Kristi's Kids

Jul 11, 2013 2:24 AM by Kristi Tedesco

More babies born dependent on prescription drugs

TUCSON - For years newborns suffering from the effects of street drugs such as meth or heroine has been a serious problem. .

There is a new disturbing problem with an increase of infants born dependent on prescription pain killers.

As we reported earlier this year, in Tennessee it has become an epidemic. Nearly 300 infants were treated last year.

Kristi's Kids investigated the problem here in Tucson.

At Diamond Children's we found an increase in Neonatal Abstinence Syndrome cases.
In the past, doctors used to see one or two cases a year. Now, every month at least one baby is born dependent on prescription drugs.

The symptoms are heartbreaking.

"They scream and they cry and they pull their legs up and they're visibly in discomfort," says Dr. Alan Bedrick, Chief of Neonatology.

They also suffer from severe diarrhea and vomiting, rapid breathing, and trouble feeding.

There's also a high risk of seizure for babies born dependent.

"And we are seeing more moms who have been taking prescription drugs such as Vicodin, Percocet, and among all those moms we are seeing babies born addicted to narcotics," Dr. Bedrick explains.

Oxycontin is common too. Symptoms kick-in after the baby is born when the flow of the drug is cut off.

The treatment? Use another narcotic.

"And we typically use morphine. And we'll give it to the babies every three hours with their feeds."

For some little ones weaning can take a few weeks. Others will stay in the hospital for up to two months.

Treatment is expensive costing thousands of dollars per day in the Natal Intensive Care Unit.

Sandra Buntin is a Transport Nurse at Diamond Children's.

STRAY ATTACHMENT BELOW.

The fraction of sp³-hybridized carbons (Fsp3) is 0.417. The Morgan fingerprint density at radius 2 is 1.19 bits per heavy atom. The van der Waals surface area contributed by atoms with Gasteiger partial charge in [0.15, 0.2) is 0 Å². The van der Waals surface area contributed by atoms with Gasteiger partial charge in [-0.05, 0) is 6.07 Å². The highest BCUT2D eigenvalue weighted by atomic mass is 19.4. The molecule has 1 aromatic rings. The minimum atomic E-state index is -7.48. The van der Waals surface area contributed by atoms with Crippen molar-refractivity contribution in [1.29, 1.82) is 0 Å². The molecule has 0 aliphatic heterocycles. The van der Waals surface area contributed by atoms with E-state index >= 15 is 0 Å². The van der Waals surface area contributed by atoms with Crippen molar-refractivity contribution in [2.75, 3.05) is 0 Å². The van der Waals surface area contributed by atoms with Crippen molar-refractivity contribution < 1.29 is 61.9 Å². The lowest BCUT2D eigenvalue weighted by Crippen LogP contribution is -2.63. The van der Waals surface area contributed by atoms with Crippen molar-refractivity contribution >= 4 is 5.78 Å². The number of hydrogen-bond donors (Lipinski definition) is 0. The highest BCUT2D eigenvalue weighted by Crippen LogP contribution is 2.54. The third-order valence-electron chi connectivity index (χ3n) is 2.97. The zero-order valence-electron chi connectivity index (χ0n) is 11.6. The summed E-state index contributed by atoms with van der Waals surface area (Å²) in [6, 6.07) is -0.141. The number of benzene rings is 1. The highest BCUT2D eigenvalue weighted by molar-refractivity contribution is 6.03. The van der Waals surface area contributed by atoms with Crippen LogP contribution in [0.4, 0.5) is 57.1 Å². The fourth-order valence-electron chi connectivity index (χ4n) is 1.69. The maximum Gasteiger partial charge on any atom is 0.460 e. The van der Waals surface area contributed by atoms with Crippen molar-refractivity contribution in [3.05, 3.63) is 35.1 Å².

She's treated many of these babies.

"It can be really frustrating for us and for the doctors and of course for the families too because sometimes it can't be avoided for some of those moms."

So why are so many more babies being born dependent?

Doctors will tell you sometimes a mom is unaware of the impact of her medications on the unborn child.

In many cases, there's good reason for mom's medication such as severe back pain or a previous injury.

"It's a difficult circumstance and during pregnancy," says Dr. Bedrick. "We certainly don't want the moms to withdraw themselves. And they need to continue to take their medication."

In other cases, the mother develops an addiction and keeps taking the drug long after it's needed.

Across the country abuse of prescription drugs is on the rise.

Knowledge is key.

"The better we can educate patients and families to know what to expect during pregnancy and after words, the better off we all are."

Dr. Bedrick says with proper treatment most babies born drug dependent will make a full recovery.

Still it's too early to know if they'll be at a higher risk for addictions later in life.
Moms should just be aware and have this conversation with their doctors.

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